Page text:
If you want others to be happy, practice compassion. If you want to be happy, practice compassion. ~Dalai Lama
I am a proud fourth generation Milwaukeean. I spent my childhood growing up outside the city and inside the kettle moraines of the state, but all family pointed Milwaukee. After childhood, I returned to my native city where I learned as much as I taught. Bifurcated in my two worlds, I find fulfillment. After nearly 20 years away from the countryside, I have recently returned to the forest to live with my partner embedded in nature and returning to family. In the interim, I have made many places my home, all of which are Midwest proud. The people make these places great and keep me here, no matter the winter.
It is the Midwest sentiment that I consider when I think of community. In my work and life, I strive to engage community. In my research, it is the school community that develops within that makes the difference in the children, teachers, and families experiences with the educational system. Schools are often the last remaining social institutions in desolate communities (Noguera). What happens within the walls of the school can become a hub for community life. I study the social networks in schools to better understand how community is built, maintained, and hampered in the school organization.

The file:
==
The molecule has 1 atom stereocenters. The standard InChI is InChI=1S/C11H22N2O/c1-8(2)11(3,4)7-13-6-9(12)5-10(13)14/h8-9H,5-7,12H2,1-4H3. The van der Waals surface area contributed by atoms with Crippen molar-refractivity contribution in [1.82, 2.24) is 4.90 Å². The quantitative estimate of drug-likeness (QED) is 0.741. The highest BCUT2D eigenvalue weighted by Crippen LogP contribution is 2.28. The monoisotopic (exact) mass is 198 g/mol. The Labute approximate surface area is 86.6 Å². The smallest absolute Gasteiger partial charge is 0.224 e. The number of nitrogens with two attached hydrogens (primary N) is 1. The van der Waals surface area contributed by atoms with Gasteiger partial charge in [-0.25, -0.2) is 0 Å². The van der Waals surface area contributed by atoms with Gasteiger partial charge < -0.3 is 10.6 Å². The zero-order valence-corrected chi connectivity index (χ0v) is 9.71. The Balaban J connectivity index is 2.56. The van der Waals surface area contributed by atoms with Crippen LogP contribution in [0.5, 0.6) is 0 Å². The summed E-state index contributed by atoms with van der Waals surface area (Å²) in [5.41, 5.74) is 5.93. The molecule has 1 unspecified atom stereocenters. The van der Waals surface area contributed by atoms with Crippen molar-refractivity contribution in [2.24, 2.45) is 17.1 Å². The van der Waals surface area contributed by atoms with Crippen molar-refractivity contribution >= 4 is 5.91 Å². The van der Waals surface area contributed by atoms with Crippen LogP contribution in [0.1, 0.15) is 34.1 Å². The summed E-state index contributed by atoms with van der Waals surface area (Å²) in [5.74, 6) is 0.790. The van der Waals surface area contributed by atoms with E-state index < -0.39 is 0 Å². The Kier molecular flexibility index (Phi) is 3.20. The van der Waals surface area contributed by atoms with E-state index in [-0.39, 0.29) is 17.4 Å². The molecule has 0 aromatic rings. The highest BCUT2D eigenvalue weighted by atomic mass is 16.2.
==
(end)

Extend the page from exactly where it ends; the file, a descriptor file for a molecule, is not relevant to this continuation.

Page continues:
Beyond research, you will find me fascinated with the energy of community. It is easy to find me at a farmer's market or food cooperative, loving the intersection of people with their food and the people who provide life. Community events like street festivals, annual shindigs, and community gardens are the splendor of urban living. My country spirit and love of nature is balanced by these events of pure community sharing.
Community fuels a sense of shared experience that provides space for individuals to be generous and empathetic, to practice compassion and kindness, to be fully human in their life experiences.